[0041] The quality metrics used by the objective quality determining units 102-106 are all single ended metrics (i.e. they do not need access to an original signal) so only the modified signal is provided to those units. As shown, the quality metric for objective quality determining unit 108 is a double ended metric (i.e. a metric that needs input of both the original and modified signal) so an input of the original video signal is shown for that metric. The preferred metrics for a video signal are a noise metric, a clipping metric, a contrast metric, and a block edge impairment metric, and all of these metrics are single ended metrics so in the preferred video embodiment the input of the original video signal into unit 108 would not be required.

[0042] When one or more of the selected metrics is not linearly related, then preferably, the selected metrics are divided into groups of one or more linearly related metrics. An additional processing stage is then used for each subsequent group of metrics. Preferably the group of metrics for the first processing stage include multiple metrics. In each subsequent group processing stage, the metric results of the subsequent group and the composite objective quality measurement of the preceding group are combined with additional correlation results to maximize the correlation between the subjective ratings and a composite objective quality measurement provided by the subsequent group. For example, for a subsequent stage, each metric of the group may provide a single measurement value and the correlation results for the group may include a single weight factor for each metric of the group plus a single weight factor for the composite objective quality measurement of the preceding group. In that case the combining may be performed by the summation of the multiplication of the composite objective quality measurement of the preceding group by its respective weighing factor plus the multiplications of the resulting measurement value of each metric in the group by its respective weighing factor.

[0043] Each subsequent additional processing stage requires an additional statistical analysis to correlate the subjective quality ratings with the results of the subsequent objective quality metrics and with the composite objective quality measurement of the previous processing stage in order to predetermine the correlation results (e.g. single weight factors). Preferably the method of statistical analysis used to determine the correlation results for each processing state is similar to that described above for the first processing stage.

[0044] The second stage of this example embodiment includes one or more second objective quality determining units 120-122 each provide a discrete objective quality measurement. Second correlation unit 122 provides correlation results for maximizing the correlation between the subjective ratings (described above) and the second composite objective quality measurement. Second combining unit 124 combines the correlation results with the second discrete objective quality measurements and the composite objective quality measurement of the preceding stage in order to derive a second composite objective quality measurement 126.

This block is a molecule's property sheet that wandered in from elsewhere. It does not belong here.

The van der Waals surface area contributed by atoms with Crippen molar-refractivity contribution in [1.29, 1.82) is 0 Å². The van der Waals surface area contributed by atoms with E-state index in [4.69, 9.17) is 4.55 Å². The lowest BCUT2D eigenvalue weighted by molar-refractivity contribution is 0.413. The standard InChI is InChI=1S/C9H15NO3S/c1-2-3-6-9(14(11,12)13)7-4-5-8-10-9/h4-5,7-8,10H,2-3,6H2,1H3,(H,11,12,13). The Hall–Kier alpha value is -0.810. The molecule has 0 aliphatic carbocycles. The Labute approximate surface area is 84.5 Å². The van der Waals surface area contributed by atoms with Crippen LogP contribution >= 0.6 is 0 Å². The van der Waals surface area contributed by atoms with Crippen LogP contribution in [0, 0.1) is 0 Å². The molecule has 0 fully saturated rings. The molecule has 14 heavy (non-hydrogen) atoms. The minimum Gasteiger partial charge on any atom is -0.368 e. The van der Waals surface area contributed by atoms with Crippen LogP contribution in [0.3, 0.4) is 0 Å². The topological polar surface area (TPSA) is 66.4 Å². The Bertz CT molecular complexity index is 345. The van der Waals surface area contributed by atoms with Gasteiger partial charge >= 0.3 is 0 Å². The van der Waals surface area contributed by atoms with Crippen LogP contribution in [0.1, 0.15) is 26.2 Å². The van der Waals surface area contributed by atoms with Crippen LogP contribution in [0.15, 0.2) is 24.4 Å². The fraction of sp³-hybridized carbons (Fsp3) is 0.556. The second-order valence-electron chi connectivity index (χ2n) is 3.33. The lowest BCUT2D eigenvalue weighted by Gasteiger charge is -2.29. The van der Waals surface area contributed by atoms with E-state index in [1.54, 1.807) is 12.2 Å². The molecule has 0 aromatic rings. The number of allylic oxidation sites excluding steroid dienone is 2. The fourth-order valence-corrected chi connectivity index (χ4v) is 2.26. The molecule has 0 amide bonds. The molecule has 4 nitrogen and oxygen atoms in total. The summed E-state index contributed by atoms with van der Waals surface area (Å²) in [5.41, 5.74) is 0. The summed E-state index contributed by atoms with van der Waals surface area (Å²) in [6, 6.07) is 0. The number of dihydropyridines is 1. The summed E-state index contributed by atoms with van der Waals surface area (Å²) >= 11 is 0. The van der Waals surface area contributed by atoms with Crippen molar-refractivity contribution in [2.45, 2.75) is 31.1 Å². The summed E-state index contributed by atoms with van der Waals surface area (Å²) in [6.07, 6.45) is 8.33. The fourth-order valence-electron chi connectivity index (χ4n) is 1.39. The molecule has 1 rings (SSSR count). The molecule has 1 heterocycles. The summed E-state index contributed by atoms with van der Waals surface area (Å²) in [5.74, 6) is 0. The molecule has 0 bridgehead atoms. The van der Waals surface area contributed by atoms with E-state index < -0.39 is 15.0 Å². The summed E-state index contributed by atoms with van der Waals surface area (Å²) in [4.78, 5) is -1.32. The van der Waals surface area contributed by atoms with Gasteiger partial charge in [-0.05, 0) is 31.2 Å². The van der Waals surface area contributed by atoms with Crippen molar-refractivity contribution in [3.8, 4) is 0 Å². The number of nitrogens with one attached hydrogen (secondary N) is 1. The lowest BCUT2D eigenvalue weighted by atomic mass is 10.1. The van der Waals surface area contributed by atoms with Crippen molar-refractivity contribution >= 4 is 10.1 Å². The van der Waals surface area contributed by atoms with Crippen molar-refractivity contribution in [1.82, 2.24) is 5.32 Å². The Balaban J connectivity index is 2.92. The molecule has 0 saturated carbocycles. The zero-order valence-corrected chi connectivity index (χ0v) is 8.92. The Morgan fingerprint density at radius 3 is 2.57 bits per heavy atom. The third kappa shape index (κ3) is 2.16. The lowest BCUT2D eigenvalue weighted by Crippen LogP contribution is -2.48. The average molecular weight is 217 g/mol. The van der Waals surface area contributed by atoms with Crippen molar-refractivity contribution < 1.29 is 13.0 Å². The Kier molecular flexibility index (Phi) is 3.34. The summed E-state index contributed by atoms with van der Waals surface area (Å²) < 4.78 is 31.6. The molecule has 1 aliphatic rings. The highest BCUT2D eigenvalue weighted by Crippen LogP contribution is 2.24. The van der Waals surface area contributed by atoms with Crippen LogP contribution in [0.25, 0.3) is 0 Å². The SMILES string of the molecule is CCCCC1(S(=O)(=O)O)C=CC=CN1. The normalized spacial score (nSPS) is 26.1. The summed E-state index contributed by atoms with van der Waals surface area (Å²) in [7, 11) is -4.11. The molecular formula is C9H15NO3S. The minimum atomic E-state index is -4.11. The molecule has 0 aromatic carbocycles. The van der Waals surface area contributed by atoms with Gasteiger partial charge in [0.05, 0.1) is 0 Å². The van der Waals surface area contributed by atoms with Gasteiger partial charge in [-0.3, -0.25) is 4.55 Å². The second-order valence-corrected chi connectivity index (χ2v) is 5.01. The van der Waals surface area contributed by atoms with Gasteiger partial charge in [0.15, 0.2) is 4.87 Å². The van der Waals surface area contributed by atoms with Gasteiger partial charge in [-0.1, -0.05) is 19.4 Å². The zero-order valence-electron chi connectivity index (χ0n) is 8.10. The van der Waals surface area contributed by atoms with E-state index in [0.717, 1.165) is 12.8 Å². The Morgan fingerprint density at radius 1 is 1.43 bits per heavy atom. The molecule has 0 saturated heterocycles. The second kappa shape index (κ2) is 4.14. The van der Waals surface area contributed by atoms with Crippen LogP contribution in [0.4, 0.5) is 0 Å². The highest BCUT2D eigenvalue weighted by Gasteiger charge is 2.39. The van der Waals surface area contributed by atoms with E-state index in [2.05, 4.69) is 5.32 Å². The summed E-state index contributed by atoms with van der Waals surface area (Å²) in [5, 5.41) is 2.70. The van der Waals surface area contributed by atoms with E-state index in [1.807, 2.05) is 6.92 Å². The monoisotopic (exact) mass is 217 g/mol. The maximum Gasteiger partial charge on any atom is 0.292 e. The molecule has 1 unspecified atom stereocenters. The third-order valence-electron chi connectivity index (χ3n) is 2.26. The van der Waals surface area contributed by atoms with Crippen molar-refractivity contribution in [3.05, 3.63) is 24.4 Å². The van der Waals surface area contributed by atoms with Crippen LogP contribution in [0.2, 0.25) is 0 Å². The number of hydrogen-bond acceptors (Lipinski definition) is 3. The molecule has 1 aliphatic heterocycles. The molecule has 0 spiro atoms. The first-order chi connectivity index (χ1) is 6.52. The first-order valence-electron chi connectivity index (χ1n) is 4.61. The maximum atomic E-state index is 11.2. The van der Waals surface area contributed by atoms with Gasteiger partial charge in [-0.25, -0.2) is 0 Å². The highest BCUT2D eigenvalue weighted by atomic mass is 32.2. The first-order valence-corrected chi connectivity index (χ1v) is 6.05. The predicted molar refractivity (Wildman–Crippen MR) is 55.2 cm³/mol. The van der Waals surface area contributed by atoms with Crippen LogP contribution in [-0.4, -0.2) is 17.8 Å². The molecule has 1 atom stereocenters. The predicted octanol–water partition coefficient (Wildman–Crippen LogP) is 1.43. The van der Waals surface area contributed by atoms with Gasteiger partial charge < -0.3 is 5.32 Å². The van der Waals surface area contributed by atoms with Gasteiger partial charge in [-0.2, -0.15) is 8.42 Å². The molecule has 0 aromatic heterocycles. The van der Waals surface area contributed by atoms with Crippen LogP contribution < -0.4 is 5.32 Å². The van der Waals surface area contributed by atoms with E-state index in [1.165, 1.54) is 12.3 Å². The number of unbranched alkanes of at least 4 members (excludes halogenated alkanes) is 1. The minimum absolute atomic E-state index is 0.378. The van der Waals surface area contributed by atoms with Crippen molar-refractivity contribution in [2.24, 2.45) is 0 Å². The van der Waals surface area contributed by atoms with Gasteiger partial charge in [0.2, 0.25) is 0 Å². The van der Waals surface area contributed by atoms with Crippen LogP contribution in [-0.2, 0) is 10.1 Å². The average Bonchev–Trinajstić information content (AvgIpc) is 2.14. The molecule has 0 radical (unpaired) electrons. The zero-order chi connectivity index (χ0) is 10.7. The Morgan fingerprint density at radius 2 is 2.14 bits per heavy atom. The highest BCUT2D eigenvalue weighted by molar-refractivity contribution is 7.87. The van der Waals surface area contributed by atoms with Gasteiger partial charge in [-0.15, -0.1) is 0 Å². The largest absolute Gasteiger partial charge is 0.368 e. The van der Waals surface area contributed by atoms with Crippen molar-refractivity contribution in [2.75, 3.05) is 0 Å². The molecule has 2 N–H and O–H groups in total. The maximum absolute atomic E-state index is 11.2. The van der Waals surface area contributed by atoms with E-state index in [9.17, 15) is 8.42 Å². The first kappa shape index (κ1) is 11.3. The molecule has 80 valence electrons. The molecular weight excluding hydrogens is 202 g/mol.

[0045] For a video signal, preferably the only metric in the second group of metrics is a sharpness metric. Other second metrics could be selected, but as in the first metrics all the metric results of the second metric determining units should be linearly related.

[0046] As described above, the objective quality metrics for a video signal preferably include a noise metric. In the noise metric, the image is divided into a multitude of square or rectangular blocks; and variations in multiple pixels in each of the determined blocks is filtered through multiple filters approximately according to human visual perception characteristics. Then the image is convoluted with each of the filters at each of the pixels to get an estimate of perceptibly significant noise. The estimate of perceptibility is clipped depending on a lower human perceptibility threshold lowHPT and upper human perceptibility threshold highhHPT so that only the noise that is perceptible is included.

[0047] The clipped responses are averaged over the small square or rectangular areas of the image. Then m blocks that have the smallest average clipped responses are selected, where m is larger than one; and the noise metric is approximately the average clipped responses of the m selected blocks. The number m may be a predetermined number or it may be determined for each image by a predetermined method.

[0048] More specifically, the clipping function is: clip ( x ) = { 0 if ( x < lowHPT ) x if ( x > highHPT ) ( ( x - lowHPT ) * highHPT ( highHPT - lowHPT ) ) otherwise

[0049] and the upper human perceptibility threshold highHPT and the lower human perceptibility threshold lowHPT are based on the following model:

HPT=∫Y(f′)S(f′)df′, where Y(f)=100.466(log(f)+0.4) 2 −0.31,

[0050] S(f′) is the spatial spectrum response of the filter, and f′ is a normalized version of the spatial frequency f to compensate for viewing distance.

[0051] As described above, the objective quality metrics include a clipping metric depending on one or both of: the number of times the luminance signal hits its maximum and the number of times the luminance signal hits its minimum allowed value.